The big fat truth

1 March 2010

JENNY CARRYER reports back from a recent conference on physical activity, health and obesity

Recently the School of Physical Education at Otago University hosted a conference entitled “The Big fat Truth’’: What are we weighting for? It’s time to move” (Feb 1-3, Dunedin). Six leading experts presented their research providing multi-disciplinary perspectives on the relationship between physical activity, health and obesity. The disciplines of epidemiology, exercise physiology, medicine, psychology and sociology combined to critically evaluate the relationship between obesity and health and to consider the almost heretical question of whether or not the obesity epidemic really exists.

First up was Professor Stephen Blair, the author of over 400 papers in the scientific literature reporting the essential role of exercise in supporting optimal health. As a speaker he was highly critical of many of the obesity myths, which remain unchallenged in the medical literature, and he had some interesting key messages.

These included:

  1. No grants should be awarded nor papers published on fitness or obesity, and a health outcome unless both body size AND the level of physical activity are accurately measured and taken into account in analyses.
  2. Physical inactivity and low fitness are highly prevalent in modern societies.
  3. Inactivity and low fitness are strong determinants of morbidity and mortality due to chronic disease.
  4. Comprehensive programmes to increase activity are crucial to the public’s health.
  5. There are health benefits of activity/fitness for all subgroups of the population, including people who are thin and overweight and obese individuals.
  6. We need to promote the consensus public health recommendation for physical activity for all, in clinical settings, public health programmes, and elsewhere.
  7. Although people think they know, no-one actually knows how much physical activity is required to manage body size but without doubt physical activity is the most significant predictor of good health outcomes.

For nurses, the take-home message here is that regardless of the BMI of any client, we should be considering ways to support all people to make physical activity a routine part of their lives.

Professor Nanette Mutrie (Scotland) made a case for walking as the most likely mode of activity to appeal to the most sedentary. She also noted the importance of actually reducing sitting time in a day as well as increasing activity time.

Another speaker, Associate Professor Michael Gard, is about to publish a book entitled ‘The end of the obesity epidemic.’ In his presentation he shared data from multiple countries showing that there are clear signs that obesity rates are leveling off around the world and most interestingly that this leveling, off began happening 10 years ago, just at the point that the idea of, an obesity epidemic was emerging. His key message was the significant mismatch between the actual data and the current rhetoric about the epidemic. Anyone who is interested to follow this in more depth might like to read Olds, T et al (2009) in the International Journal of Obesity. Michael Gard’s presentation presented a huge amount of international data and asked delegates to consider why so many people from so many scientific backgrounds (and especially medicine) have got so caught up in the seeming hysteria.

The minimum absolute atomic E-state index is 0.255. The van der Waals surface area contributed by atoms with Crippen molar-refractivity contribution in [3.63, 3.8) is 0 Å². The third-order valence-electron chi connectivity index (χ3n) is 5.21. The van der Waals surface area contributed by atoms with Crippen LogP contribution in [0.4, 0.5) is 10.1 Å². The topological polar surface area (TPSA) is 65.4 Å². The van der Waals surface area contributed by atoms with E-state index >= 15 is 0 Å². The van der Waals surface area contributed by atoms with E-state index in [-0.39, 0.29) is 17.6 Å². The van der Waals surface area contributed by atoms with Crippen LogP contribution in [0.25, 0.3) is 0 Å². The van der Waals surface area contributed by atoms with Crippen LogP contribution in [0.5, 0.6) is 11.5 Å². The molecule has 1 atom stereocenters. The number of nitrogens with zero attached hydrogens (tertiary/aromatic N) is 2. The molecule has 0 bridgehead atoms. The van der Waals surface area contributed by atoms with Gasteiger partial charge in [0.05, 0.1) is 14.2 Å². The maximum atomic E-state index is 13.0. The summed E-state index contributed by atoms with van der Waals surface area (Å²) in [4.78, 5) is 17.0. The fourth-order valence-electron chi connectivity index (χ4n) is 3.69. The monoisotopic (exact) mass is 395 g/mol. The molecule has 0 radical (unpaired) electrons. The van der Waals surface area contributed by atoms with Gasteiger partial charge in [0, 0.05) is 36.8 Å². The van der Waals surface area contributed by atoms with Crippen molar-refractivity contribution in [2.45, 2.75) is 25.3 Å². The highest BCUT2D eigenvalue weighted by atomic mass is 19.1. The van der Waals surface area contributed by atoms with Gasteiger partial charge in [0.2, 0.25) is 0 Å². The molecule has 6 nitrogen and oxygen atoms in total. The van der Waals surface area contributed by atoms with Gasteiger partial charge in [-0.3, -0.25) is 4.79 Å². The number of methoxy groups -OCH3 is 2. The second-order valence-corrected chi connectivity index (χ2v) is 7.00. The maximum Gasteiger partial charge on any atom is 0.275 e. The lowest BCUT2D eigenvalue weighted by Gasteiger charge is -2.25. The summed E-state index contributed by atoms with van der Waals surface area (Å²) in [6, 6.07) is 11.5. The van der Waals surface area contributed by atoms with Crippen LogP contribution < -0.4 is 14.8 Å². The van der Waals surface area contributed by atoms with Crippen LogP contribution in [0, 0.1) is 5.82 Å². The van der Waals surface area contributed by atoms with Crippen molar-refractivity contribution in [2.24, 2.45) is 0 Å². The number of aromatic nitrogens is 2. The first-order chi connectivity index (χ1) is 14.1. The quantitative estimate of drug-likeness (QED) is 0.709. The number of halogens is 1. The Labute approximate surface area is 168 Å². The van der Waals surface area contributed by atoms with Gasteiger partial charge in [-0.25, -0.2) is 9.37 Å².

Paul Campos (law professor and long-time writer and thinker about the issue of obesity) asked why such moral panic has arisen around obesity. He proposed three reasons for this:

That the current panic advances economic interests such as those of the pharmaceutical industries.

  1. Our culture (especially for women) is fundamentally eating-disordered.
  2. We have structural concerns related to the over-consumption of some parts of the world in stark contrast to the starvation of many other parts of the world.
  3. In particular Professor Campos noted the very low levels of BMI currently treated with concern and he suggested that the epidemiological evidence alone suggests we raise our level of concern to a BMI of 35 or over.

Many of the conference themes could be considered supportive of Professor Rod Jackson’s proposed moratorium on the terms “overweight” and “obesity’’ (The Listener, Jan 23-29; 2010). My own view is that the associated negativity, blaming, endless media barrage and daily predictions of early death from well-meaning health experts have created a culture of hopelessness and obscured a number of important aspects. It is a myth that thinness is easily achievable by all with discipline and will-power but it is well founded that healthful nutrition and regular activity confer significant benefits regardless of size.

The Guidelines for Weight Management in New Zealand Adults released for consultation at the end of last year unfortunately ask health professionals to counsel anyone whose BMI falls outside the template of presumed normality towards beginning to eat healthily and take up exercise. This ignores the many thin people who eat badly and do not exercise and presumes that larger people need such advice. For the many (women in particular) whose adult lives have been a long and lonely battle with diets and rigorous exercise programs this will be totally unsupportive.

As nurses we could more constructively focus on how all people in New Zealand can have sufficient knowledge and resources to eat as healthily as possible and let’s also focus on making exercise available, safe and not undertaken with the sole and often futile goal of losing weight. And perhaps we will stop adding to the considerable misery of large people, some of whom may well eat unwisely and many of whom do not.

Jenny Carryer is executive director of the College of Nurses.